NYT about Dakh Daughters: Darkly seductive and alienating at once

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Dakh Daughters:

The Daughters’ performance, is darkly seductive and alienating at once — a powerful expression of the tensions endured by women in conflict zones, and a reminder that identity often means fighting on multiple battle lines, writes The New York Times about band’s GlobalFest performance in New York.

The classical instruments appeared — and were sometimes abused — in what was perhaps the most extraordinary show of the evening. Dakh Daughters is born out of Kyiv’s theater scene and features seven women who bring equal parts musical and theatrical chops to performances that are witty, subversive and brash.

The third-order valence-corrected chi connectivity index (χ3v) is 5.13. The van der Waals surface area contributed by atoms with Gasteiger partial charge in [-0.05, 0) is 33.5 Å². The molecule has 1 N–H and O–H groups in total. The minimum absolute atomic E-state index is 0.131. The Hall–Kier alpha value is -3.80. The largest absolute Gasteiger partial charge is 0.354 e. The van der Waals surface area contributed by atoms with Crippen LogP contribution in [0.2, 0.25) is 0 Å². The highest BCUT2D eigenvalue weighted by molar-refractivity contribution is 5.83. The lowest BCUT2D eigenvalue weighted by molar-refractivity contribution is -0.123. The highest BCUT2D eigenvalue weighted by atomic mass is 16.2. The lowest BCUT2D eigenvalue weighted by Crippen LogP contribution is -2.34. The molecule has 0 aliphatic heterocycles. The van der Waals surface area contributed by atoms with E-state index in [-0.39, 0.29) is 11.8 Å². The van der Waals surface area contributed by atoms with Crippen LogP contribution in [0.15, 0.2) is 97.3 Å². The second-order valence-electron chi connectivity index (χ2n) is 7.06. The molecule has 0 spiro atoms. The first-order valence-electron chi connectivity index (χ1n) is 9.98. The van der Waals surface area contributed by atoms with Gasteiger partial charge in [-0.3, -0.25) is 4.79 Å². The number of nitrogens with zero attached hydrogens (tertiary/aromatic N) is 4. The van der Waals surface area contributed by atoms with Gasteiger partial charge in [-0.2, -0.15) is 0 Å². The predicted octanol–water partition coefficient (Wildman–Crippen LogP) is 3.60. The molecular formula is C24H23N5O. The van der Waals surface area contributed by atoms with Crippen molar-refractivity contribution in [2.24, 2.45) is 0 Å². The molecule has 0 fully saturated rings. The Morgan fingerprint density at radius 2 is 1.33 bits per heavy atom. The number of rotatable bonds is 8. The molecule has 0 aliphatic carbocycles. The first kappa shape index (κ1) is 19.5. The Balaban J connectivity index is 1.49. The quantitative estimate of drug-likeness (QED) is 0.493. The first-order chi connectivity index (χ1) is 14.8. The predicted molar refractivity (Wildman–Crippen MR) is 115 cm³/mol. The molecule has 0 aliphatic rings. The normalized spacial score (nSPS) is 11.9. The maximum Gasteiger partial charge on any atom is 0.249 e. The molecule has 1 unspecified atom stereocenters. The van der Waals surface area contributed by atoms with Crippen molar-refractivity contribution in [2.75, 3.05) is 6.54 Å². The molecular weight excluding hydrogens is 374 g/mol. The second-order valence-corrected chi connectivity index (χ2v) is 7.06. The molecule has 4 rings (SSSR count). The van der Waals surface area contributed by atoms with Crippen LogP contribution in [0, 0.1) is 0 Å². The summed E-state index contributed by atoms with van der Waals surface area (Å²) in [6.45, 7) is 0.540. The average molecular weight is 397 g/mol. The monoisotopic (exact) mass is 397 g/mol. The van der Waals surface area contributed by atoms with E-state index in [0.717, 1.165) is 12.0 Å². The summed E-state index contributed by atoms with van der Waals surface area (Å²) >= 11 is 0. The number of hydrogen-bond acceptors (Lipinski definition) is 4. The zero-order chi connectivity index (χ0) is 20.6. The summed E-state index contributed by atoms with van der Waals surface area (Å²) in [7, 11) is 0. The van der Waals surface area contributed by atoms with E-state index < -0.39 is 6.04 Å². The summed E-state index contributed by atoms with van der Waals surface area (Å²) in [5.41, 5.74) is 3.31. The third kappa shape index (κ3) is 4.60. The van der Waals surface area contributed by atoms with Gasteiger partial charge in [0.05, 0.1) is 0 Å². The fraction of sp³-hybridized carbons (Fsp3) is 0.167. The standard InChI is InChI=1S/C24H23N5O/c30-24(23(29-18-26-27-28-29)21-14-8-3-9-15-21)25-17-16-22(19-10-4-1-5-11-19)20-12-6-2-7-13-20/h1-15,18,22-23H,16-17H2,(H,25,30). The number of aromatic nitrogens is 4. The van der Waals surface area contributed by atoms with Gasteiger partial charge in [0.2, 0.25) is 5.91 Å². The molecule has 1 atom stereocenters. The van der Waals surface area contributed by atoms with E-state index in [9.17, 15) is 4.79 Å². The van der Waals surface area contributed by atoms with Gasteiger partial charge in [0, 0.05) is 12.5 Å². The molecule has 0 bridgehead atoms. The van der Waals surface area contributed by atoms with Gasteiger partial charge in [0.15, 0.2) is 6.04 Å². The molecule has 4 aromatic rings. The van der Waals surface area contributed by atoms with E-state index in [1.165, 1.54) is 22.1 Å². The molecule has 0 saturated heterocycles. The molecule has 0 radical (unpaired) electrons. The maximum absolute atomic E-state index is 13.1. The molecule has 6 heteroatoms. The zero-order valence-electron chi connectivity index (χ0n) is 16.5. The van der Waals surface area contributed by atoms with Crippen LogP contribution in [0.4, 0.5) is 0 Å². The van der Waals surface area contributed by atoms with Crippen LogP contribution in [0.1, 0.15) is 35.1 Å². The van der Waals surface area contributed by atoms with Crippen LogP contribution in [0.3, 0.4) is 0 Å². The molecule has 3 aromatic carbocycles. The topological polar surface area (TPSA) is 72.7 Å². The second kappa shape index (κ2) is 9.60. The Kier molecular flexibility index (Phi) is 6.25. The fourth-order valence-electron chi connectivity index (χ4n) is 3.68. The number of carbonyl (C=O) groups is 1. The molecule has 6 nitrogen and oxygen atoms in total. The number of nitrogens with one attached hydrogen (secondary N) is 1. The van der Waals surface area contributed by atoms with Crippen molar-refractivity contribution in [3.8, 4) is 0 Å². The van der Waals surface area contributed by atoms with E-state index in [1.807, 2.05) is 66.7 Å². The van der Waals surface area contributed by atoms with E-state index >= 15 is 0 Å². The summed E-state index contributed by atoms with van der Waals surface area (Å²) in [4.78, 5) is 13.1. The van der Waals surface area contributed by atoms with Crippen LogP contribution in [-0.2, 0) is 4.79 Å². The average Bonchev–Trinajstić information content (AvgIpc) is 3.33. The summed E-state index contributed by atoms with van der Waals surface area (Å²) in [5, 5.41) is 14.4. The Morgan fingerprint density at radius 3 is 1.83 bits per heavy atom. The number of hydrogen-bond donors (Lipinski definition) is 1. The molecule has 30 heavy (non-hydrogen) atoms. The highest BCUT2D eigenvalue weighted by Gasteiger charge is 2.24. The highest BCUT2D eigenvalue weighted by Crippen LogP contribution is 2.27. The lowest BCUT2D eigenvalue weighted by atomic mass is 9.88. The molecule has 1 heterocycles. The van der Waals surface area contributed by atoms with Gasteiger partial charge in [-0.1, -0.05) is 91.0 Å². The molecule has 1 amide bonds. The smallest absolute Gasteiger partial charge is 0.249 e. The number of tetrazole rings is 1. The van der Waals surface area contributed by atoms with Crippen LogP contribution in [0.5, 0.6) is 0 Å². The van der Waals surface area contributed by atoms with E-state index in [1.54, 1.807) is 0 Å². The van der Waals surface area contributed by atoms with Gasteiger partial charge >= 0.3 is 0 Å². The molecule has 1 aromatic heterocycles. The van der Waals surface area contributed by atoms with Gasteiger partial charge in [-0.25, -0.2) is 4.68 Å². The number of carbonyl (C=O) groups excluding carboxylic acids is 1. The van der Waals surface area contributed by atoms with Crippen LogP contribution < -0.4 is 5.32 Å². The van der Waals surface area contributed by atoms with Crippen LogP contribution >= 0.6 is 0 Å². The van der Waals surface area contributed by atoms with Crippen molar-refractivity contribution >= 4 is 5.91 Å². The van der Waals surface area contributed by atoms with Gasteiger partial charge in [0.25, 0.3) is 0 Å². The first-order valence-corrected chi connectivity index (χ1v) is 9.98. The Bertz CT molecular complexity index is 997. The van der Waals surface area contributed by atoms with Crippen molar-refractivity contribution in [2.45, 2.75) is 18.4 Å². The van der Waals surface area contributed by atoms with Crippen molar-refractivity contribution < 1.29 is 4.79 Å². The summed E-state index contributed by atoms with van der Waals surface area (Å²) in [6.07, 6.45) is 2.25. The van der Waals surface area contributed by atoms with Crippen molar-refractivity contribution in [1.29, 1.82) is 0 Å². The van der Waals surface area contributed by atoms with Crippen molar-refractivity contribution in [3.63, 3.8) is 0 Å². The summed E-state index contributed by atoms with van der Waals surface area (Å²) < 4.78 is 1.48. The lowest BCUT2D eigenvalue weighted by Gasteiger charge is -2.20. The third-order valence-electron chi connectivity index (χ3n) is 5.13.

Dressed in tutus and combat boots with their faces painted white, the Daughters stalked the stage like conquerors taking possession of an alien territory. Texts (in Ukrainian, English and French) were delivered in shouts, hisses and yelps, with the voices sometimes coming together in exquisitely vocalized folk harmonies.

Individually, the voices belonged to wildly disparate worlds including heavy metal, punk, and the glassy plangency of Balkan folk singing. They handled instruments like found objects: a violin propped against a hip, a cello tilted at a rakish angle. The bassist mostly drew sound from her instrument by spanking it; the drummer stomped the foot pedal of her bass drum as if it were vermin.

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